Diana O'Brien

Diana O'Brien is an Assistant Professor in the Department of Political Science at Indiana University. Her research focuses on women and politics, representation, political parties, and quantitative methods, with an emphasis on Europe. She has published articles in all of the discipline’s leading journals, including the American Political Science Review, the American Journal of Political Science, the Journal of Politics, Politics & Gender, Comparative Politics, the European Journal of Political Research, and Legislative Studies Quarterly. She has also won the Best Dissertation Prize from APSA’s Women and Politics Section. More information can be found at her website and on her Google Scholar profile.

Jennifer M. Piscopo

Jennifer M. Piscopo is an Assistant Professor of Politics at Occidental College. Her research focuses on representation, gender quotas, and legislative institutions, with an emphasis on Latin America. She has published articles in journals such as Comparative Political Studies, Politics & Gender, the Journal of Women, Politics, and Policy, the Latin American Research Review, Latin American Politics and Society, and Politics, Groups, and Identities. She has also published an edited volume on gender quotas. More information can be found at her website and on her Google Scholar profile.

Catherine Reyes-Housholder

Catherine Reyes-Housholder is a Ph.D. candidate (expected 2017) in the Government Department at Cornell University. Her research focuses on the presidency, representation, and gender, with an emphasis on Latin America. In addition to publishing articles in Politics, Groups, and Identities and Latin American Politics and Society, she has also published chapters in three edited volumes. Her dissertation is supported by a Fulbright-Hays Doctoral Dissertation Fellowship. More information can be found at her website.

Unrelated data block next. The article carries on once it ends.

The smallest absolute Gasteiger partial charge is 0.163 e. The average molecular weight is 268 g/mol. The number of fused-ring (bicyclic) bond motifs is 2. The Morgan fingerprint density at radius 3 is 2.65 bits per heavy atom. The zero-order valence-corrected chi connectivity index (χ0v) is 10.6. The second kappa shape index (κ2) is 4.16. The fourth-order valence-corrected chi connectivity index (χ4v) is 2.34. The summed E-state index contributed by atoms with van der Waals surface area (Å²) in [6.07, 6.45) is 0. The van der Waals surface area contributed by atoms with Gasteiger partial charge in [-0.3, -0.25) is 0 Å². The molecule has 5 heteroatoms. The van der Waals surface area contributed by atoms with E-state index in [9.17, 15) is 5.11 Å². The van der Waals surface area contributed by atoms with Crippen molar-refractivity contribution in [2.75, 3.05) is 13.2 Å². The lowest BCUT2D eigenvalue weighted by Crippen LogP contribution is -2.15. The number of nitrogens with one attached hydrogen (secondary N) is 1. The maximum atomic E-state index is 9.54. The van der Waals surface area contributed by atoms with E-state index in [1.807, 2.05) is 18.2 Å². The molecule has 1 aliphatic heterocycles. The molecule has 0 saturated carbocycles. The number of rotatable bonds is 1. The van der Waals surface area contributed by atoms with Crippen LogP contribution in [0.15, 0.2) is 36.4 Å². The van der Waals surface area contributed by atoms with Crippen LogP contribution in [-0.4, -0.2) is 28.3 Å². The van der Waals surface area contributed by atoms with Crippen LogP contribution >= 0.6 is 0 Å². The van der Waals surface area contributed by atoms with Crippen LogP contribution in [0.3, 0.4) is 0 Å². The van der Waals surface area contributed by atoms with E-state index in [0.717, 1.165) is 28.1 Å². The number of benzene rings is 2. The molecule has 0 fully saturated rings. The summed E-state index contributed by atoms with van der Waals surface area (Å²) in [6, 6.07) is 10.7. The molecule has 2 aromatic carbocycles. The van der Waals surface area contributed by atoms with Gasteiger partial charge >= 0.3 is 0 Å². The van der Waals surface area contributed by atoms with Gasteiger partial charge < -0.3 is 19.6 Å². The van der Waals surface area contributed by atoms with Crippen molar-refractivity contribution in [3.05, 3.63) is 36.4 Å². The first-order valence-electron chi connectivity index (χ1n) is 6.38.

Johanna Rickne

Johanna Rickne is an Associate Professor in Economics at the Swedish Institute for Social Research at Stockholm University, and an affiliated researcher at the Uppsala Center for Labor Studies of Uppsala University, the Stockholm China Economic Research Center at the Stockholm School of Economics, and the Research Institute for Industrial Economics. Her research focuses on labor economics, political economics, and gender economics, with an emphasis on Asia. She has published in many of the discipline’s leading journals including the American Economic Review, the American Political Science Review, Comparative Political Studies, the Quarterly Journal of Political Science, Politics & Gender, and the Economic Journal. More information can be found at her website and on her Google Scholar profile.

Rochelle Terman

Rochelle Terman graduated in 2016 from the University of California, Berkeley and is now a post-doc at the Center for International Security and Cooperation at Stanford University. Her research focuses on international norms, gender, and advocacy, with an emphasis on the Muslim world. She has published articles in a variety of journals, including International Studies Quarterly, Theory, Culture & Society, the Review of International Organizations, The Muslim World Journal of Human Rights, and Politics, Religion, and Ideology. Her current book project examines resistance and defiance to international norms and advocacy. More information can be found at her website and on her Google Scholar profile.

Emily Anne West

Emily Anne West is currently a Ph.D. Candidate (expected 2017) in the Department of Politics at New York University. She will be joining the Department of Political Science at the University of Pittsburgh as an Assistant Professor in Fall 2017. Her research focuses on political psychology and race, ethnicity and gender in the American context. Her research, which uses experimental, survey, and historical data to examine the democratic implications of identity politics, has been published in the Journal of Politics. More information can be found at her website.